Review: BTI AA iPod Battery
Pros: An iPod backpack that adds 20-30 hours of life to recent iPod models, compatible with 3G, 4G, mini and photo iPods. Easy to travel with, and use with or without belt clip. Does better job squeezing juice out of AA batteries than competitors.
Cons: iPod’s backlight flips on and off during discharge cycle, requiring you to turn it off; can’t revive a dead iPod, so you’ll need to start with some iPod life left; not the most stylish low-capacity battery we’ve seen; requires you to supply new AAs.
If you’re not as concerned about the style of your iPod battery pack as its cost-to-performance ratio, you’ll be impressed by the total package offered by Battery Technology Incorporated (BTI)‘s new AA iPod Battery ($49.95). As the company’s cheapest, smallest, and lowest-capacity iPod battery solution to date, the AA iPod Battery uses four AA batteries rather than a rechargeable internal power cell, and connects to any 3G, 4G, mini or photo iPod via its bottom Dock Connector port. Like its predecessors, it boosts your iPod’s run time and outperforms the company’s modest estimates by a considerable factor.
As with the company’s iPod Battery ii (iLounge rating: A-), the biggest component in this package is a white plastic battery holder with four power indicator lights on its top, a button to activate them, and an official Apple Dock Connector cable hanging from its bottom. The AA iPod Battery has an significant on-off switch on its bottom, rather than the almost invisible one on its predecessor’s side, and no power adapter or port on its casing to recharge the batteries inside. In other words, if you want to use rechargeable AA cells, you’ll need to use a separate battery recharger.
The AA iPod Battery’s battery compartment has changed in a few other ways, too. It’s shorter - under 3 3/8 inches (.75 inches smaller than the iPod Battery ii) - and slightly less wide as well, measuring under 2 3/4 inches. Thickness has increased only a little to 11/16 of an inch to accommodate the four AAs. Consequently, the pack looks less obtrusive than its predecessors, and fits better alongside an iPod than ezGear’s PowerStick, for example. But it’s still in no way as svelte or contoured as the most recent rechargeable offerings from Nyko (iBoost) or Belkin (TunePower).
Overall, it is best compared in size and profile with Belkin’s older but more sleek Backup Battery Pack (iLounge rating: B). Belkin’s Pack carries a current MSRP of about $10 more, but can be had for less if you shop around. However, unlike Belkin’s product, which works only with full-sized iPods, BTI’s AA iPod Battery also works with iPod minis thanks to a set of three included plastic iPod clips - one each for mini, thin, and thick iPods.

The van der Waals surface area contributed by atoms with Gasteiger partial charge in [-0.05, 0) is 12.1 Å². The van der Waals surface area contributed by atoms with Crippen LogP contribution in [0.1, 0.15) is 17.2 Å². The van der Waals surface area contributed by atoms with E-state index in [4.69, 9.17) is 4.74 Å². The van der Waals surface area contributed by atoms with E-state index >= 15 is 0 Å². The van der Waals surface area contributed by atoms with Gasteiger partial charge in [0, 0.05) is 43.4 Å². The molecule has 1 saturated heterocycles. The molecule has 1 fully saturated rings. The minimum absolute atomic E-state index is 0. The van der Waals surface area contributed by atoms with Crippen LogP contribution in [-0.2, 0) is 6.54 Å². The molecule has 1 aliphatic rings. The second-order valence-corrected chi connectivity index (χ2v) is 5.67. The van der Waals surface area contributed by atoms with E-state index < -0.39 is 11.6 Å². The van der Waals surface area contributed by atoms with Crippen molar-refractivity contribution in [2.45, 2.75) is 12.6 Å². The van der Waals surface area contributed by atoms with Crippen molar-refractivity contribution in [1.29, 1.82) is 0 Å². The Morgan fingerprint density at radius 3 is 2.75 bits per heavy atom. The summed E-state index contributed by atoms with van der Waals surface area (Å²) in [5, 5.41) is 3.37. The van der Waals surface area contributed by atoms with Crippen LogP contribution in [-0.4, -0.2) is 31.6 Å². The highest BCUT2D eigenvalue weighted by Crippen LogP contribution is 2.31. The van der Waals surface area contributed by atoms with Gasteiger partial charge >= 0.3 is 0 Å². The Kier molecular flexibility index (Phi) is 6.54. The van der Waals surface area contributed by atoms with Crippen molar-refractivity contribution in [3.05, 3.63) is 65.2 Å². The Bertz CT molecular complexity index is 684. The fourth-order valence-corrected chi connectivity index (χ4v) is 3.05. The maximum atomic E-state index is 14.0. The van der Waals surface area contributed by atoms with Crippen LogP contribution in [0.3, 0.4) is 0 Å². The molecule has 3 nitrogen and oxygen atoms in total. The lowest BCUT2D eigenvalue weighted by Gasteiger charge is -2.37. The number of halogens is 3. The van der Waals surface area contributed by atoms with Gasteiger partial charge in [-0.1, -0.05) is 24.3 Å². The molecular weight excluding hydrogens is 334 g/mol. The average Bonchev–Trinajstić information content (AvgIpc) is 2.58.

The holder’s front panel pops off to reveal a compartment with spots for each of the four AA batteries. Once they’ve been inserted, you replace the front panel, which loosely grips the pack until one of the three iPod clips is attached; at that point the whole unit becomes physically stable and significant feeling. A sturdy spring-loaded belt clip may be attached to the unit’s rear; or left off for non-belt carrying. Once you’ve inserted your iPod into one of the clips, you connect the Dock Connector plug and switch the power on.
We haven’t been totally thrilled by the clips on the previous iPod Batteries - they’re not super-protective, and don’t let you attach an already-encased iPod. The new clips are just like those on The iPod Battery ii - so-so. Each fit our test iPods, though they varied in tightness a bit from unit to unit - they were never too loose, but sometimes felt pretty tight. As better battery pack mounting solutions have appeared in recent months (the softer plastic in Belkin’s TunePower as just one example), we’ve become less enamored with this particular plastic clipping solution; whether you’ll mind its limitations will depend on how you use your iPod when attached to the battery. If you’re planning to make use of it in the safety of airplanes or someplace else where your iPod won’t be scratched, you’ll be fine, but just don’t expect to use it on the go.
Additionally, as was the case with The iPod Battery ii, you can detach the iPod and belt clips from the AA iPod Battery’s pack and connect them to each other instead. This gives you an inexpensive and not especially protective way to carry your iPod, but it’s a feature of the product nonetheless, so we note it.